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Treating Ringworm - by Donna Stewart DVM

AUTHOR:
Lorraine Shelton
DATE ADDED:
Tuesday, 06 January 2009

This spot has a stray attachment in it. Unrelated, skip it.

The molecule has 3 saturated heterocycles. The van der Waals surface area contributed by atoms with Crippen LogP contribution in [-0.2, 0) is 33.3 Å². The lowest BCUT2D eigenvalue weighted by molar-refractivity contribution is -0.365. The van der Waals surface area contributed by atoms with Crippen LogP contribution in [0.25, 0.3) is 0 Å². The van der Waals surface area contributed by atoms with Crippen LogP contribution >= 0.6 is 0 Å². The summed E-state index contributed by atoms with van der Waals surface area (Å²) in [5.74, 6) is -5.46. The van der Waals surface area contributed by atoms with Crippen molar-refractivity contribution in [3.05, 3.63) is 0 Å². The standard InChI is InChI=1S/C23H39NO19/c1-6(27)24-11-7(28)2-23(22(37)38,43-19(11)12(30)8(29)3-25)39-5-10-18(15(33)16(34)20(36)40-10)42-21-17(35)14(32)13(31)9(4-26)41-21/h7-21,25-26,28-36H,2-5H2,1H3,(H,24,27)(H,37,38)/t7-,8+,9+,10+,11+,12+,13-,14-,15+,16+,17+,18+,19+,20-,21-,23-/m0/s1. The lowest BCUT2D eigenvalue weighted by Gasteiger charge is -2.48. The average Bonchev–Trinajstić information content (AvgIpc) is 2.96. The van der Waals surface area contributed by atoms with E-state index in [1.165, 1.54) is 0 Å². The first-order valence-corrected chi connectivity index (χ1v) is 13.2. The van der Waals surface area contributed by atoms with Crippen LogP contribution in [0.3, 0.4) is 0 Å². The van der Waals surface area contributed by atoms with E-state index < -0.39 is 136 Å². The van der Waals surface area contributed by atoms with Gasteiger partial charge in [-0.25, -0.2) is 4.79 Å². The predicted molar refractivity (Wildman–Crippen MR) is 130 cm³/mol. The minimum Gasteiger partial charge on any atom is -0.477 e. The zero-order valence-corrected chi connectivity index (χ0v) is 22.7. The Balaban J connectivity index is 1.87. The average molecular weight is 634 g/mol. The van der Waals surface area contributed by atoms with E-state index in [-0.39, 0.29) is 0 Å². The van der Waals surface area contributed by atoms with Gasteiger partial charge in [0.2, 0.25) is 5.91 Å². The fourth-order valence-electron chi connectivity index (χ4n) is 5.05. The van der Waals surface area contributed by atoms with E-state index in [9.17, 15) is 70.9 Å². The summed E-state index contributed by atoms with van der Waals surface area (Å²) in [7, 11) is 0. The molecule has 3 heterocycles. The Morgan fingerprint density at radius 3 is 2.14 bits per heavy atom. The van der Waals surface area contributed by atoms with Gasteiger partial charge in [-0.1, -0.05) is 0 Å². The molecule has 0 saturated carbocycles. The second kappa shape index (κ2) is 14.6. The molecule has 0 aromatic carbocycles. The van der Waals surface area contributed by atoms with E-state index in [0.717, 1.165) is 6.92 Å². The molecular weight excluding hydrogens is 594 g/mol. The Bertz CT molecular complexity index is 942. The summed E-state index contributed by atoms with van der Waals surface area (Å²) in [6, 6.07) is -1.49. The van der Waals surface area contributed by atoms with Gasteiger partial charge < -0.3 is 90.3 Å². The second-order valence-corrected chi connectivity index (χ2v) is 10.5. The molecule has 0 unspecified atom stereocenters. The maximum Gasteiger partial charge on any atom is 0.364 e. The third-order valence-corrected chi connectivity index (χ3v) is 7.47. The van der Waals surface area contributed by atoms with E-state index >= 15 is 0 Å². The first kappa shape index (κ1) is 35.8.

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Treating Ringworm by DR. Donna Stewart For ringworm, I highly recommend the protocol outlined by Lorraine Shelton with a little modification. I have found fluconazole to be superior to other anti-fungals and recommend 5mg/lb once a day unless a cat is under 2#. Don't forget the Program. You will see a jump start in recovery when you give it, but it will not be sustained. Keep using it every 2 weeks. I give a 400 mg tab to a grown cat, 200 mg to a cat 4-6#, and 100mg to a nursing kitten. The azoles and griseofulvin cannot be used on pregnant cats and the azoles affect male fertility. Pregnant cats are the greatest challenge. I have tried Lamosil and in one case it appeared to blister the ears. These cats require more bathing and religious use of Program until giving birth. The azoles do reach the milk, however, it does not seem to have adverse effects on the kittens that dosing them individually does. I do not recommend the azoles to kittens under 1#. It adversely affects the liver. These kittens will sit around hunched up as if they have abdominal pain and they will not eat. Discontinuing the medication and supportive care will allow them to recover, however, I would just recommend more vigorous bathing and program. I personally cannot stand the odor of lime sulfur and do not use it, but if you use it in nursing queens, be sure to rinse well. I also recommend isolation in quarters where all surfaces can be cleaned daily with 10% bleach. That means that you not use any fabrics except a blanket for bedding that can be washed. There should be no carpeted cat furniture. Consider any horizontal surface and any litter dust to be contaminated with spores. Sweep up all dust and loose litter daily and throw away. Wipe down all horizontal surfaces with 10% bleach daily. Bathe the cat 3x weekly with miconazole shampoo for the first couple of weeks and then when he is not getting any new spots, bathe 2X weekly. Change his bedding with every bath. If he gets lesions on his feet, throw out the litter and start fresh. If he is getting lesions on his head, dismantle the cage and clean vigorously with 10% bleach. Think about isolation and cleaning. The vacuum cleaner, whisk broom and any other objects using for cleaning are contaminated with spores, so set aside the items to only be used around the contaminated area. Clean them with 10% bleach after using them. Use gloves around the infected cat(s), care for them last, and wash well after caring for infected cats to prevent spreading it throughout the cattery. Good luck. I know it seems too hard, but persistence pays off. Donna

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